The one word that all pre-retirees should prepare and consider is Inflation.
Ronald Reagan said, “Inflation is as violent as a mugger, as frightening as an armed robber and as deadly as a hit man.”
Inflation is a scary term that conjures up images of German children stacking useless money in the 1920s (hyperinflation), or national governments going broke like Venezuela and Argentina. Inflation is something that every retiree and pre-retiree should know about and consider. We hear about the Fed and inflation all of the time, but we haven’t experienced high inflation in quite some time.
Simply, inflation is the rate at which prices for goods and services go up, as the value of currency goes down. Inflation can also be sparked by loss of faith in one’s government and the money that it issues, which generally leads to hyperinflation. The average historic inflation rate (from 1913 to 2013) in the U.S. has been 3.22%. At such a rate, a candy bar that costs $1 today will cost $1.03 in a year. After 10 years $1.48; 20 years $2.19; 30 years $3.24. The impact of inflation on your retirement savings creeps up on you and your lifestyle and can hit hard. Retired clients often tell me that they paid more for their last car and they did for their first house—that is inflation in action.
Here’s another way to look at inflation. If you retire at age 65 with $100,000 in annual retirement income and inflation is at 3.22%, then the value of the $100,000 would shrink to less than $50,000 in 20 years. In essence, you’ll be living on half of your expected income by the age of 85. This is a sobering thought.
This is why sticking your money in a savings account is not enough and why proper investing is so crucial. Historically, invested money has outpaced inflation. Proper investing includes using asset classes and investments that have historically performed well against inflation. Diversifying your portfolio can help hedge against inflation, which can make all the difference.
It is also good to know about stagflation and deflation as our economy has and will face these cycles as well.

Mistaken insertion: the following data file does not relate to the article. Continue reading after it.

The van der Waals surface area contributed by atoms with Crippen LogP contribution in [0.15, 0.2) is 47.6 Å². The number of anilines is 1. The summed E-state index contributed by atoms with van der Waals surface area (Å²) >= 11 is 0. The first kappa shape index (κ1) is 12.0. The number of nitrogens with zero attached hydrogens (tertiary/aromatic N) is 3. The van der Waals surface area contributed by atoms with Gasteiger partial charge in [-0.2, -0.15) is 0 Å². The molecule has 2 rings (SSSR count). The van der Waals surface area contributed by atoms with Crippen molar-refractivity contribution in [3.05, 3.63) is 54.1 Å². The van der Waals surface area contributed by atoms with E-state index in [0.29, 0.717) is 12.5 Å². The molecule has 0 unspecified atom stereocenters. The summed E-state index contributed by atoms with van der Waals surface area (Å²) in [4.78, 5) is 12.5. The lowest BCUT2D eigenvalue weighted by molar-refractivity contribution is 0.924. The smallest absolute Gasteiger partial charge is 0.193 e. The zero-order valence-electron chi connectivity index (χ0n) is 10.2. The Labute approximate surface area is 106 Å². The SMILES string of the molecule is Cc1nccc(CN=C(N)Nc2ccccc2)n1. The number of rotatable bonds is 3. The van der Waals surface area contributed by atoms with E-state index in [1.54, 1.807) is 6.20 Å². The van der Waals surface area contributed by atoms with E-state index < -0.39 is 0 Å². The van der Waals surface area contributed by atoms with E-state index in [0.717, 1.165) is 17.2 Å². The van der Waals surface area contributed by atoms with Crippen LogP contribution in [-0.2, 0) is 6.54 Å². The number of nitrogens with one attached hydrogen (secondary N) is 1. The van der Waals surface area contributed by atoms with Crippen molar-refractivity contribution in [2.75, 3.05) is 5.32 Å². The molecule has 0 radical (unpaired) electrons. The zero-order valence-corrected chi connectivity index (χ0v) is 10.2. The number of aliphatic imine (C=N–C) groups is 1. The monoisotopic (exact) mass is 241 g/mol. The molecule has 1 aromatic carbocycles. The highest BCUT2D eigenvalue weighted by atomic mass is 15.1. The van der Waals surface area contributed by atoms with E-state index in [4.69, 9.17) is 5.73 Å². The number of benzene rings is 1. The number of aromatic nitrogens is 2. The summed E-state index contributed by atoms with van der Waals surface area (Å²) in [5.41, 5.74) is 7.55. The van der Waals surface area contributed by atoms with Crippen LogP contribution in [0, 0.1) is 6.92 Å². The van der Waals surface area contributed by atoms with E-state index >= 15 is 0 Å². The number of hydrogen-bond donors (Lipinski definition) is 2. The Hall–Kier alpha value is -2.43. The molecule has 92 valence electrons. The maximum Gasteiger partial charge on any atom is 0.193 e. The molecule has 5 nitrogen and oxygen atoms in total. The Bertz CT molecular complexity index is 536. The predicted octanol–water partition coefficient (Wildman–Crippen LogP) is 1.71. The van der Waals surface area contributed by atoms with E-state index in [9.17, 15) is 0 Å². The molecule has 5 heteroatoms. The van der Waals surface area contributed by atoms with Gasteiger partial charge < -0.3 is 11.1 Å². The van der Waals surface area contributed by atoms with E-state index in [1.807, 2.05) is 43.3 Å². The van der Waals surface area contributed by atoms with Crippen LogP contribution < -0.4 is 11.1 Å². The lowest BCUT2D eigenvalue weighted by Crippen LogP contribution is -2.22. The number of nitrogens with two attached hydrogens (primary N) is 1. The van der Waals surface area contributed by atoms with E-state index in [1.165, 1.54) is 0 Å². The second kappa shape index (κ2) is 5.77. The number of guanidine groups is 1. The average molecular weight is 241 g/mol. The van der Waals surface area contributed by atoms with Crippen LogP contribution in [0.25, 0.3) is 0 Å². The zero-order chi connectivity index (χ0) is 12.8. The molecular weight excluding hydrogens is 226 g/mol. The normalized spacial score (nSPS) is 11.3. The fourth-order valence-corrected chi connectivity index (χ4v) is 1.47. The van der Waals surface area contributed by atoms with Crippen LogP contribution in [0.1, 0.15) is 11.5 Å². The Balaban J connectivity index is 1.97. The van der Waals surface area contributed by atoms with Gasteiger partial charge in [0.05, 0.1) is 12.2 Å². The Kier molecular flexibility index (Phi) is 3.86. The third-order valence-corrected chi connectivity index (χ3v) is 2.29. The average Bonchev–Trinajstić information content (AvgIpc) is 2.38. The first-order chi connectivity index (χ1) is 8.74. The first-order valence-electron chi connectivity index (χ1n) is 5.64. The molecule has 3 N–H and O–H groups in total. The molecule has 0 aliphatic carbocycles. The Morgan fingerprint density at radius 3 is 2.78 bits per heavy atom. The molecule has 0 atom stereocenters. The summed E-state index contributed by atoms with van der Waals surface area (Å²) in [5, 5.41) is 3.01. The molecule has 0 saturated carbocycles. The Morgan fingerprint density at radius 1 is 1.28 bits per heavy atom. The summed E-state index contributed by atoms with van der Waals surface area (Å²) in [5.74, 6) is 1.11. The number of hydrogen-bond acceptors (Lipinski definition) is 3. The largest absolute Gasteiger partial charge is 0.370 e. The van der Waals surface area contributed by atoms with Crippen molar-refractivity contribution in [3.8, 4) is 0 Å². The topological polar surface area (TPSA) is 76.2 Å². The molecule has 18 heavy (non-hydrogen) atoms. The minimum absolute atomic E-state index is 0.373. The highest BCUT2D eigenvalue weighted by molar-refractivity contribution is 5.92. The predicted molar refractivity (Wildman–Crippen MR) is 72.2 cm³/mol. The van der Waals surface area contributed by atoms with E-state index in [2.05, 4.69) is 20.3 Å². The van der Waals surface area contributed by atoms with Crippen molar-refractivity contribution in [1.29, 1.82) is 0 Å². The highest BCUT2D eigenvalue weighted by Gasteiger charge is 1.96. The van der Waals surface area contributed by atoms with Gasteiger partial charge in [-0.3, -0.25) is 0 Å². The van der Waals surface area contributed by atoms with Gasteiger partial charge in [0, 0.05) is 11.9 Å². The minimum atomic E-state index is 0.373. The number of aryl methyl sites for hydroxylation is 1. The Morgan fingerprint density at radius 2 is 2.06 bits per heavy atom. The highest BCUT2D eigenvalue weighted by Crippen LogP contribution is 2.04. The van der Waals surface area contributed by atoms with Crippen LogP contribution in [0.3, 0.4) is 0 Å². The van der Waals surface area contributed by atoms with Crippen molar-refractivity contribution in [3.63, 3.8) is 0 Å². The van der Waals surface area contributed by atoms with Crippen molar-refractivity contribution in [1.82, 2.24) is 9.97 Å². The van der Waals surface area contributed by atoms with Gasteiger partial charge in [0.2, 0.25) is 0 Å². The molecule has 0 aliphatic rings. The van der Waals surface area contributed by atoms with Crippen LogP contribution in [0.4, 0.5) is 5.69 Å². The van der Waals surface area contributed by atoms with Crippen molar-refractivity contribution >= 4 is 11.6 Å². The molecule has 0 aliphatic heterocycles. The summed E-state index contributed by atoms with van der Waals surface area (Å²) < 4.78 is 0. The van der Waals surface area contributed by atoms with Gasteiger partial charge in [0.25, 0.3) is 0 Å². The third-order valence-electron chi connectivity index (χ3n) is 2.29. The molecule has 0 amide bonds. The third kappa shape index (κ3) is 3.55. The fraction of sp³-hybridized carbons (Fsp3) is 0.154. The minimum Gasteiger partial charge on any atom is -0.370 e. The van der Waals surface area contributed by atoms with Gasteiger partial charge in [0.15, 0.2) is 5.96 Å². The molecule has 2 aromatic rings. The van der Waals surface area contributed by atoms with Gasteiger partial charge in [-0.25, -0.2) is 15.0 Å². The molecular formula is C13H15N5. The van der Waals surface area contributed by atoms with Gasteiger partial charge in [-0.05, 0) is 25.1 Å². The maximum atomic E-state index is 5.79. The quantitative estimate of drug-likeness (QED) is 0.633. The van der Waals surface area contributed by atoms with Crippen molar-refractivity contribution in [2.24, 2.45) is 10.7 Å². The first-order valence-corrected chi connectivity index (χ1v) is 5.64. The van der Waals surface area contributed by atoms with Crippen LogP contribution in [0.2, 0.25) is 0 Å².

- Stagflation is something we have heard a lot about lately. It is a condition of slow economic growth with high unemployment. So, the economy is stagnant, but there are also rising prices. So, there is less money for you to spend.
- Deflation is the opposite of inflation-- the rate at which prices for goods and services go down, while the value of currency goes up.
- Double Digit Inflation—from 1917 through 1920 s inflation was rampant and we had several years of double-digit inflation. This also happened in the 1940s.
Inflation can be tough on your income and on your savings. Plan ahead and consider how inflation can impact your retirement. You’ve worked hard for your money; it should work hard for you.
If you have questions on how to guard against inflation or would like to discuss your options, please give us a call at 732-224-9900.
Content in this material is for general information only and not intended to provide specific advice or recommendations for any individual. All performance referenced is historical and is no guarantee of future results. All indices are unmanaged and may not be invested into directly. All investing involves risk including loss of principal. No strategy assures success or protects against loss. There is no guarantee that a diversified portfolio will enhance overall returns or outperform a non-diversified portfolio. Diversification does not protect against market risk. Asset allocation does not ensure a profit or protect against a loss.